MtSV 2016 ANL Maritime Art Prize – Paving the Way for Art Prizes with bluethumb
Last night at the historic Mission to Seafarers Docklands building, a beautiful example of the Arts and Crafts style in Melbourne, the local art crowd descended. “Known by seafarers as the ‘Flying Angel Club’, the building has operated as a ‘home away from home’ for visiting crew since 1917,” explains Andrea Fleming, the CEO of Mission to Seafarers Victoria. “This work is largely supported by volunteers, members, sponsors and donors and with thanks to the contributing artists, the ANL Maritime Art Exhibition not only shares an insight into all things maritime, this event is a major fundraising initiative for the charity annually.”
Despite huge improvements in conditions on board ships and much stricter regulations since the 1800s when the mission first opened, seafarers still face gruelling work schedules and suffer from loneliness and separation from loved ones. A major study commissioned by The International Transport Workers’ Federation found almost 50% of seafarers reported working 85 hour weeks or more and one in four had fallen asleep while on watch.
The study concludes “seafarers’ fatigue is an occupational health and safety issue that is common and widespread” and allowing vessels to be manned by fatigued seafarers could lead not only to economic losses, but also serious health problems and even environmental disasters. Put into context, the Mission to Seafarers’ “home away from home” and the fundraising the ANL Maritime Art Exhibition makes possible seem all the more vital.
bluethumb curator and ANL Maritime Art Exhibition selector Janni Fewster discusses one of her favourite entries, Tom and Eva by Tom O’Callaghan, with bluethumb marketing manager Esther Tankhilevich
The variety and quality of the finalists’ artwork is stunning. Art enthusiasts with a love for moodily lit oils, soft scenic watercolours, acrylic abstracts or woven seaweed (seriously) can get their nautical art fix. “A showcase of dynamic artworks is on offer,” says the exhibition’s curator, Katherine Edwards. “Artists have responded to the recurring theme ‘The Relationship between Humanity and the Sea’ in startling and seductive ways to draw the viewer in, culminating in a thought provoking and technically impressive exhibition of sea-inspired imagery.”
It was good to see many bluethumb favourites make it into the finals, including surreal realist Jason Moad. “I entered the prize a few years ago, but the calibre of this year’s entries is outstanding,” says Moad. His finalist oil painting Dreamliner (My Relationship to the Sea) is surprisingly autobiographical for a landlubber. “I am fascinated and terrified of the sea in equal measure but the truth is, most of my contact with the ocean is mediated through print. The books that make up my picture represent the topics that most intrigue me about the subject.”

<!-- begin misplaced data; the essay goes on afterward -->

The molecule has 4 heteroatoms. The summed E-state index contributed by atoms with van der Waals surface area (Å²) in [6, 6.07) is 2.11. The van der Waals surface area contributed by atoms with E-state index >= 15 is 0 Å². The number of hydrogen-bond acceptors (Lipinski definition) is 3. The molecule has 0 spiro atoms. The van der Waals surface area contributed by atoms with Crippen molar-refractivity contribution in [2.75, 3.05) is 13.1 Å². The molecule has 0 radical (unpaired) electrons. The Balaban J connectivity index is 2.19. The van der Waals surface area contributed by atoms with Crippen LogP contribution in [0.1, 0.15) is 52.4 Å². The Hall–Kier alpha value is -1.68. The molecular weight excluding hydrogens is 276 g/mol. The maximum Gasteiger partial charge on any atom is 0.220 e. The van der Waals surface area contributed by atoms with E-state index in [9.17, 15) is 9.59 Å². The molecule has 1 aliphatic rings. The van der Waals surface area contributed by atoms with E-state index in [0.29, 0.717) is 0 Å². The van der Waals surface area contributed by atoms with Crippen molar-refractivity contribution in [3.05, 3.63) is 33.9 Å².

This year bluethumb are honoured to be the online partner of the ANL Maritime Art Prize and Exhibition, showcasing all the entrants on our award-winning website and app with a groundbreaking hosting platform. “Everyone at bluethumb has relished the task of hosting the art prize,” says bluethumb co-founder and managing director Ed Hartley. “A huge amount of work, in a short period of time, has gone into making this happen and we’d like to extend a special thanks to Sue Dight from MtSV for her tireless work and good humour.
“Critically this event heralds a landmark change in the way art prizes of the future will be run. No longer does every single art prize in Australia need to build and maintain its own technology platform at considerable expense. Nor will they have to endure the significant administrative task faced by volunteers in collating hundreds of artist entries at the 11th hour.
“This coupled with the network of thousands of artists and art lovers that bluethumb brings to the event means that the art prizes we all love, that support great causes like the wellbeing of seafarers, will have a bright future.”
The night climaxed with the announcement of the winners selected by judges Libby Edward (Libby Edwards Galleries), Graeme H Williams (CIMAM) and Anne Scott Wilson (PhD, Deakin University). Barbara Tyson took home the main prize, the $15,000 ANL Maritime Art Award, with her energetic oil painted on sea charts, Voyagers Return. “Returning from a sea journey brings the excitement of an adventure’s end and reflections of the voyage that was,” says Tyson about her work. “Painted over sea charts used for passage planning in the Pacific Ocean, it’s that point in a journey where one adventure ends and another begins.” The judges unanimously described the painting as a winner on every level. “It is very pleasing with balance between formal aesthetic and conceptual qualities, considered layering created a satisfying work to look at both close up and far away with a glossy surface that keeps the viewer dreaming.”
The winning painting: Voyagers Return by Barbara Tyson
The other winners last night were Jane Flowers (Nevile & Co “Runners Up” prize) for her delightful painting of a cheeky seal, Opportunity; Julian Bruer (Best in Traditional Maritime Art Award) for her epic work, The Four Days Battle – 1666; and Catherine Stringer (Bendigo Wealth “Emerging Artist Award”) for her novel but moving seaweed and paper dress, Lost at Sea.
Emerging Artist Award: Lost at Sea by Catherine Stringer
The winning artworks and all shortlisted entries are open to the public daily between 12pm and 6pm at the annual exhibition until 21st October. Find all the details on the Mission to Seafarers website.
The full exhibition can also be viewed and purchased online on bluethumb.
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